Tempe Undergraduate Student Government recognizes Armenian Genocide, paves way for gender-neutral facilities

Tempe Undergraduate Student Government voted to recognize and commemorate the 100th anniversary of the Armenian Genocide and pave the way for more gender-neutral facilities on campus

Tempe Undergraduate Student Government voted to recognize the Armenian Genocide during their Tuesday meeting by requiring every school calendar to mark its anniversary and inviting a guest speaker to commemorate the day.

Senate Bill 80, which was passed with a unanimous vote, allows Tempe USG to recognize the Armenian Genocide and commemorate its 100th anniversary.

The Armenian Genocide occurred during World War I, where as many as 1.5 million Armenian citizens were exterminated by the Ottoman government in present-day Turkey. The genocide, also called the Armenian Holocaust, is not as publicly known as the Holocaust involving Jewish citizens during World War II, though it affects many students on campus.

Finance student Tro Panosian, whose great-grandparents and grandparents survived the genocide, spoke during the meeting to address the human rights obligation this bill required. 

“This bill is fundamentally different from political bills," Panosian said. "It’s a resolution looking honestly at the past and honoring human rights for all victims of persecution on our campus. As an academic institution, we have a responsibility to uphold values of truth, justice and honesty and to view bills on a case-by-case basis rather than stereotyping for the sake of laziness or indifference.”

The genocide is currently not recognized by present-day Turkish government and should not be the same here at ASU, Panosian said. 

“Denying genocide or failing to recognize it is deplorable in the strongest sense,” Panosian said. “It is denigrating to student values and not what we stand for as students at Arizona State University as students of truth, justice and honesty.”

The bill, which also commemorates the 100th anniversary of the Armenian Genocide this year, would recognize the victims in an honorable way. 

“One hundred years ago, two-thirds of my people were erased from this Earth,” Panosian said. “We must honor them as students and humans of good conscience.”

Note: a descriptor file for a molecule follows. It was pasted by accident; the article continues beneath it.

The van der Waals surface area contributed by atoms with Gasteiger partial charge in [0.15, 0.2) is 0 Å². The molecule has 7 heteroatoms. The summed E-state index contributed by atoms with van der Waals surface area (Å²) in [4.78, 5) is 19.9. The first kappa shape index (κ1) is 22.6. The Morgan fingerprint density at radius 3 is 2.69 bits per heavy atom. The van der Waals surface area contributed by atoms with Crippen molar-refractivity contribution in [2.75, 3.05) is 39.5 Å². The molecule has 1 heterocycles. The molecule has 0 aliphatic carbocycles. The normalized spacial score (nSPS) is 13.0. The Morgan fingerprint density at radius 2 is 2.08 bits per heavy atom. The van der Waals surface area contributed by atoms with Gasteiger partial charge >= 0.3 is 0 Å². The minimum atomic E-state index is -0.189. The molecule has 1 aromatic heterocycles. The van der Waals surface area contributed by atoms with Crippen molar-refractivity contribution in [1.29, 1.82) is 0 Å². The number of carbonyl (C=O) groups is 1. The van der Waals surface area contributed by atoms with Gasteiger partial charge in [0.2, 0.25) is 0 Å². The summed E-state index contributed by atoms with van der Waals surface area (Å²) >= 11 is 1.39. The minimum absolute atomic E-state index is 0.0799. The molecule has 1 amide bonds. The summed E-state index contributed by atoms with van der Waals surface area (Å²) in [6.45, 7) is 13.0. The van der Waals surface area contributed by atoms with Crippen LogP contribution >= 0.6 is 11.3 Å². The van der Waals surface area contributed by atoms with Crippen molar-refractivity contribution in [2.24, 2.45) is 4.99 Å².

Ira A. Fulton Schools of Engineering Senator Alex Arena said he has received nothing but support from ASU students in regards to this bill, even from non-Armenians. 

“It’s our job to represent the voices of ASU students,” Arena said. “There are no students who oppose the substance of this bill. Students have been proactive in bringing this issue to our attention and making their voices heard. We should honor what happened and bring it to light.”

USG also passed Senate Bill 81, which is a resolution advocating for gender-neutral bathrooms and housing facilities in ASU buildings. The amended bill was passed encouraging the University to establish one gender-neutral bathroom in each ASU public building and one gender-neutral floor in each residential community. 

Barrett, the Honors College Senator Daniel Martin, who introduced the bill, said he wanted to establish it to create a more welcoming environment for students and individuals who fall outside of the typical gender binary

“What we’re looking to do here is getting rid of the gender binary terms that are restricting people and understanding that there’s a larger continuum going on here,” Martin said. 

Tempe USG also voted not to fund the annual BB Run, previously known as the Undie Run. At the event, students have the option to strip down to their underwear and donate clothing to organizations like Goodwill before participating in a fun run.

The Undie Run has been one of the most notorious events to put ASU on the map as a party school, showcasing various students in scantily-clad clothing while dancing to music. 

Tempe USG President Cassidy Possehl spoke out about her opposition to the event several times during the meeting.

“Having this party paid for by the University and seeing those photos on the Internet cheapens the value of our degrees,” Possehl said. “We cannot continue to unethically represent students for community service benefit.”

Reach the reporter at Jlsuerth@asu.edu or follow @SuerthJessica on Twitter.

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